|Map Courtesy of Lonely Planet|
Cuisine in Yemin is different from typical Middle Eastern cooking as it has Ottoman and Turkish influences, as well as Afghan, Moroccan, African and Arabian traditions. Chicken and lamb are the primary source of protein, with fish being eaten in the coastal region. Cheese, butter and dairy are eaten in moderation, but buttermilk, vegetable oil, ghee and clarified butter are used in cooking daily. Spices and seasonings often used include (but are not limited to)anise seed, fennel, ginger, honey, garlic, onions, chilies,rose and orange blossom water, sesame and poppy seeds. Tea and very strong coffee are enjoyed in restaurants and in homes.
I picked a variety of roses from my backyard
All you need to make a still: fire place brick, metal or glass bowl and a large pot with a domed lid
Once water comes to a boil, dump a bunch of ice on the lid. The ice melts and condensation drips down into the bowl.
For the cookies: semolina, powdered sugar, flour, canola oil and pistachios
These delicate cookies are heavenly scented and flavored with rose water and cardamom
Ghraybeh (Shortbread Cookies) Adapted from The Spice House
1-1/4 cups all-purpose flour
1 cup semolina flour
1 cup powdered sugar, plus more for dusting
1 cup clarified butter (ghee), softened or canola oil
2 teaspoons rose water
1/4 teaspoon ground cardamom
1/4 cup (approximately) shelled pistachios
1/4 teaspoon fine-grained salt
Preheat oven to 300 degrees.
Mix together the butter, sugar, and rose water until light and creamy. Sift together flours, salt and cardamom and stir into butter mixture until well combined. Chill dough for 30 minutes.
Form dough into grape-sized balls, then shape balls into wreaths, diamonds, "s" shapes, etc. (or leave round). Place a pistachio on each cookie.
Arrange cookies 1 inch apart on ungreased baking sheets. Bake 18-20 minutes, until cookies are dry to the touch and just starting to change color. Transfer cookies to a rack and immediately dust heavily with powdered sugar.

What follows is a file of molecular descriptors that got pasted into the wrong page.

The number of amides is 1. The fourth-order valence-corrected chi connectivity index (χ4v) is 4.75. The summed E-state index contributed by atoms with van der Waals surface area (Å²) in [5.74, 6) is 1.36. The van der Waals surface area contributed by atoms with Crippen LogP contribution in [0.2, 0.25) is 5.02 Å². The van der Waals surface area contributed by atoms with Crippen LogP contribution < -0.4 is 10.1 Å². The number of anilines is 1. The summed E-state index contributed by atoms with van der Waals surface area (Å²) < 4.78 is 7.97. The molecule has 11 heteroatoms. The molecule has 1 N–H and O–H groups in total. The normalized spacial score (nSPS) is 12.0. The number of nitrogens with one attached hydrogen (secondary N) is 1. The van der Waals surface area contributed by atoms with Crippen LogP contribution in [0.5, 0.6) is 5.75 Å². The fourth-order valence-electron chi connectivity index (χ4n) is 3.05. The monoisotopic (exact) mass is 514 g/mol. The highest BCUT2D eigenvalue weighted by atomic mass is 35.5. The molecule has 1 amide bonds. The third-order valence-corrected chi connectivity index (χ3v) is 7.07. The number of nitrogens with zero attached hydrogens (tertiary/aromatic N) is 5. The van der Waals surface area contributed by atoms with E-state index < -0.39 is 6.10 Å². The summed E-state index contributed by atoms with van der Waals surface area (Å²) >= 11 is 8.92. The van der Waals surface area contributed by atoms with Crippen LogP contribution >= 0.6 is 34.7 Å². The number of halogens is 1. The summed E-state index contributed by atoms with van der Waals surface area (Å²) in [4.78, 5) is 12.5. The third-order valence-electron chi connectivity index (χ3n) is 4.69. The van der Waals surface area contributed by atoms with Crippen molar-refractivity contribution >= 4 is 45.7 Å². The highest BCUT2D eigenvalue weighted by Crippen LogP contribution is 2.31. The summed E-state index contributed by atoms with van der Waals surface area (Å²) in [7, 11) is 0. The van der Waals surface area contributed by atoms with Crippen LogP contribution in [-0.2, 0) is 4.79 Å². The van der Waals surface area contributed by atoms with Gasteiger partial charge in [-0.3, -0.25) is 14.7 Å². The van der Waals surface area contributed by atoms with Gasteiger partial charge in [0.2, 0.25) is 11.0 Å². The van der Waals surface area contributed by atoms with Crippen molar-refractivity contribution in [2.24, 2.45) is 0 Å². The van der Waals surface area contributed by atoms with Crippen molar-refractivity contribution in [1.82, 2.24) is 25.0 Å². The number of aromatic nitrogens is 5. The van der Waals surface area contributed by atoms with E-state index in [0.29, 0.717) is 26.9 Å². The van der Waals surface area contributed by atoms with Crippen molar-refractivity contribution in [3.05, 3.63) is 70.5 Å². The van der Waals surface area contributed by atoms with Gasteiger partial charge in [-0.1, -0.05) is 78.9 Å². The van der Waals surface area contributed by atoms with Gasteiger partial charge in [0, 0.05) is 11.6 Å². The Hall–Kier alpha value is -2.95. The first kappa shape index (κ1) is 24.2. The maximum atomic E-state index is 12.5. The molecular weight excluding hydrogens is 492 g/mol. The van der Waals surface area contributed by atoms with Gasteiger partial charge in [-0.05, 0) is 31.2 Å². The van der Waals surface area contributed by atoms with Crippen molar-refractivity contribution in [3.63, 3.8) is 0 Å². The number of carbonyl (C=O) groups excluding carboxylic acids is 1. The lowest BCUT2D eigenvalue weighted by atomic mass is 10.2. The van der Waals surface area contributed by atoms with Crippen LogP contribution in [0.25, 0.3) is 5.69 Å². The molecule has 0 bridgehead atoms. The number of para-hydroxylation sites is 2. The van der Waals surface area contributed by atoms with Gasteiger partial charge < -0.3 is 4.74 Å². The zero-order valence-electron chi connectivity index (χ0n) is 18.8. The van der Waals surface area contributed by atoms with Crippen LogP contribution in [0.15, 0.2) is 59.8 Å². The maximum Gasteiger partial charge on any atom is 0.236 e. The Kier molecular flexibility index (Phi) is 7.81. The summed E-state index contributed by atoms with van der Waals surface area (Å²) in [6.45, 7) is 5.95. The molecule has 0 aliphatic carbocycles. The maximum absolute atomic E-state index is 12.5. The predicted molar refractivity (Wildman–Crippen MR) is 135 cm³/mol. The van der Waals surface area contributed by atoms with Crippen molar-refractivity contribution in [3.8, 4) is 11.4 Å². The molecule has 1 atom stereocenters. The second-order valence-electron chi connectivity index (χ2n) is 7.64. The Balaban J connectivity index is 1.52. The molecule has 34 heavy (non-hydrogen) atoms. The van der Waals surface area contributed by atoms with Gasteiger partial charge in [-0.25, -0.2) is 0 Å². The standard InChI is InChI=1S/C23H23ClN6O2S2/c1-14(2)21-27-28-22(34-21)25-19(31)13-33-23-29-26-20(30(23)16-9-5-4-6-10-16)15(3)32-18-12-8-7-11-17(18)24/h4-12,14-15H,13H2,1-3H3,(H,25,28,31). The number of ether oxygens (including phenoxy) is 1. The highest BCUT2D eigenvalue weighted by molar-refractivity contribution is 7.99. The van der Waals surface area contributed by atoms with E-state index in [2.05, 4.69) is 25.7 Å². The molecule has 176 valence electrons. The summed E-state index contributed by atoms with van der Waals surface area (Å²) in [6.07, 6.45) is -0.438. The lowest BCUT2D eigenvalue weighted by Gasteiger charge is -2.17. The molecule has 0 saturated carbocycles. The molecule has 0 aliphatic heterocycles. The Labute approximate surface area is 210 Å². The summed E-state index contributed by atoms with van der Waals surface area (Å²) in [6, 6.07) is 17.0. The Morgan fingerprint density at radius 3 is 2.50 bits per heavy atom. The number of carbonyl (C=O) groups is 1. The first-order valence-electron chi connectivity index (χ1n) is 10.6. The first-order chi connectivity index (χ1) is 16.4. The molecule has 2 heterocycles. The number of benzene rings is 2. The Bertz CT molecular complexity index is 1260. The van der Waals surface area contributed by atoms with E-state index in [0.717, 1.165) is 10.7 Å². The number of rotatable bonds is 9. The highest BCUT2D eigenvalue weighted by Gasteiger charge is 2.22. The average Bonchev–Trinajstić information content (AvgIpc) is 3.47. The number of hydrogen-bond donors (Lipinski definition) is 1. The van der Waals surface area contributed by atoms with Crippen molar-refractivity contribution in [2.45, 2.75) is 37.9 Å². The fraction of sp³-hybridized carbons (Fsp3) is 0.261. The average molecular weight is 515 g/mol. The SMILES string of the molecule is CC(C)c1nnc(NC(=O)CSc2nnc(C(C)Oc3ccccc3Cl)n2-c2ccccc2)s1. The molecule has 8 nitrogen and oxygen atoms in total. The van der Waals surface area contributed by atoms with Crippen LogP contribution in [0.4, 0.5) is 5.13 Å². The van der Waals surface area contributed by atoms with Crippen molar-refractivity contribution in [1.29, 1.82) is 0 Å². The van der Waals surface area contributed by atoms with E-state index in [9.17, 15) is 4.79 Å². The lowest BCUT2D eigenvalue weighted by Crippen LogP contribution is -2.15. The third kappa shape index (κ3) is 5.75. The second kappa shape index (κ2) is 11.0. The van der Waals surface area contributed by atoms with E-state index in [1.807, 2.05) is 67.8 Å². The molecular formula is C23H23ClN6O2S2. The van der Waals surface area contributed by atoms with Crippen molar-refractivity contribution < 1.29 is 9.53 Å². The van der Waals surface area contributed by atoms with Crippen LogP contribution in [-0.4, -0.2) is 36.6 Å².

Makes about 3 dozen cookies.
Blanched almond or pine nuts can be used in place of pistachios. Rose Water can be substituted with orange flower water or with whiskey or other flavors.
Homemade Rose Water - Adapted from care2com
Be sure you have a brick and heat-safe stainless steel or glass quart bowl ready before you begin.
2-3 quarts fresh roses or rose petals
Ice cubes or crushed ice
1. In the center of a large pot (the speckled blue canning pots are ideal) with an inverted lid (a rounded lid), place a fireplace brick. On top of the brick place the bowl. Put the roses in the pot; add enough flowers to reach the top of the brick. Pour in just enough water to cover the roses. The water should be just above the top of the brick.
2. Place the lid upside down on the pot. Turn on the stove and bring the water to a rolling boil, then lower heat to a slow steady simmer. As soon as the water begins to boil, toss two or three trays of ice cubes (or a bag of ice) on top of the lid.
3. You’ve now created a home still! As the water boils the steam rises, hits the top of the cold lid, and condenses. As it condenses it flows to the center of the lid and drops into the bowl. Every 20 minutes, quickly lift the lid and take out a tablespoon or two of the rose water. It’s time to stop when you have between a pint and a quart of water that smells and tastes strongly like roses.
© 2010-2012, What's Cooking in Your World? Sarah Commerford/All Rights Reserved